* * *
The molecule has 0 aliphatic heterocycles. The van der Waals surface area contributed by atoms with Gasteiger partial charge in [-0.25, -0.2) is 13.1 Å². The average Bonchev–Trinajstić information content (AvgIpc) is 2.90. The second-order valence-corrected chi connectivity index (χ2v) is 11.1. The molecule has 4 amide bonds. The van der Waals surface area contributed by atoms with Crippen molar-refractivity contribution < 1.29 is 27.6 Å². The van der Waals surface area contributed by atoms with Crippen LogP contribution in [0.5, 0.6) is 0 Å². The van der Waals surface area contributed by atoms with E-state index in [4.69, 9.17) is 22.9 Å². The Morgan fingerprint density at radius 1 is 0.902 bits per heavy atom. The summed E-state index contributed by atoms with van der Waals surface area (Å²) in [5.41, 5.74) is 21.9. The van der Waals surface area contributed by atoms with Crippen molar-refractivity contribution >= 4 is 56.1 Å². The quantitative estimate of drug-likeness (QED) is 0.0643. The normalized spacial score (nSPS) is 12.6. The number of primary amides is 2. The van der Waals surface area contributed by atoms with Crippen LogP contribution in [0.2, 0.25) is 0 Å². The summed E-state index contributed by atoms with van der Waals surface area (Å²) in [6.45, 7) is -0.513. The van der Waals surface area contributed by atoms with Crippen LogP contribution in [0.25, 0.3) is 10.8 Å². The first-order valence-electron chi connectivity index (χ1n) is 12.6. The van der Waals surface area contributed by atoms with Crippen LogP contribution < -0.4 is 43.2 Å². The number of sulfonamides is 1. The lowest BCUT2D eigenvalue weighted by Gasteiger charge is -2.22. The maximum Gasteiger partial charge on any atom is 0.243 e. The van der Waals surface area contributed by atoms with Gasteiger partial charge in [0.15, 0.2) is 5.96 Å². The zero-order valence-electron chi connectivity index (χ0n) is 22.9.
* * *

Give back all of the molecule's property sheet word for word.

The molecule has 0 aliphatic heterocycles. The van der Waals surface area contributed by atoms with Gasteiger partial charge in [-0.25, -0.2) is 13.1 Å². The average Bonchev–Trinajstić information content (AvgIpc) is 2.90. The second-order valence-corrected chi connectivity index (χ2v) is 11.1. The molecule has 4 amide bonds. The van der Waals surface area contributed by atoms with Crippen molar-refractivity contribution < 1.29 is 27.6 Å². The van der Waals surface area contributed by atoms with Crippen LogP contribution in [0.5, 0.6) is 0 Å². The van der Waals surface area contributed by atoms with E-state index in [4.69, 9.17) is 22.9 Å². The Morgan fingerprint density at radius 1 is 0.902 bits per heavy atom. The summed E-state index contributed by atoms with van der Waals surface area (Å²) in [5.41, 5.74) is 21.9. The van der Waals surface area contributed by atoms with Crippen molar-refractivity contribution >= 4 is 56.1 Å². The quantitative estimate of drug-likeness (QED) is 0.0643. The normalized spacial score (nSPS) is 12.6. The number of primary amides is 2. The van der Waals surface area contributed by atoms with Crippen LogP contribution in [0.2, 0.25) is 0 Å². The summed E-state index contributed by atoms with van der Waals surface area (Å²) in [6.45, 7) is -0.513. The van der Waals surface area contributed by atoms with Crippen LogP contribution in [0.25, 0.3) is 10.8 Å². The first-order valence-electron chi connectivity index (χ1n) is 12.6. The van der Waals surface area contributed by atoms with Crippen LogP contribution < -0.4 is 43.2 Å². The number of sulfonamides is 1. The lowest BCUT2D eigenvalue weighted by Gasteiger charge is -2.22. The maximum Gasteiger partial charge on any atom is 0.243 e. The van der Waals surface area contributed by atoms with Gasteiger partial charge in [0.15, 0.2) is 5.96 Å². The zero-order valence-electron chi connectivity index (χ0n) is 22.9.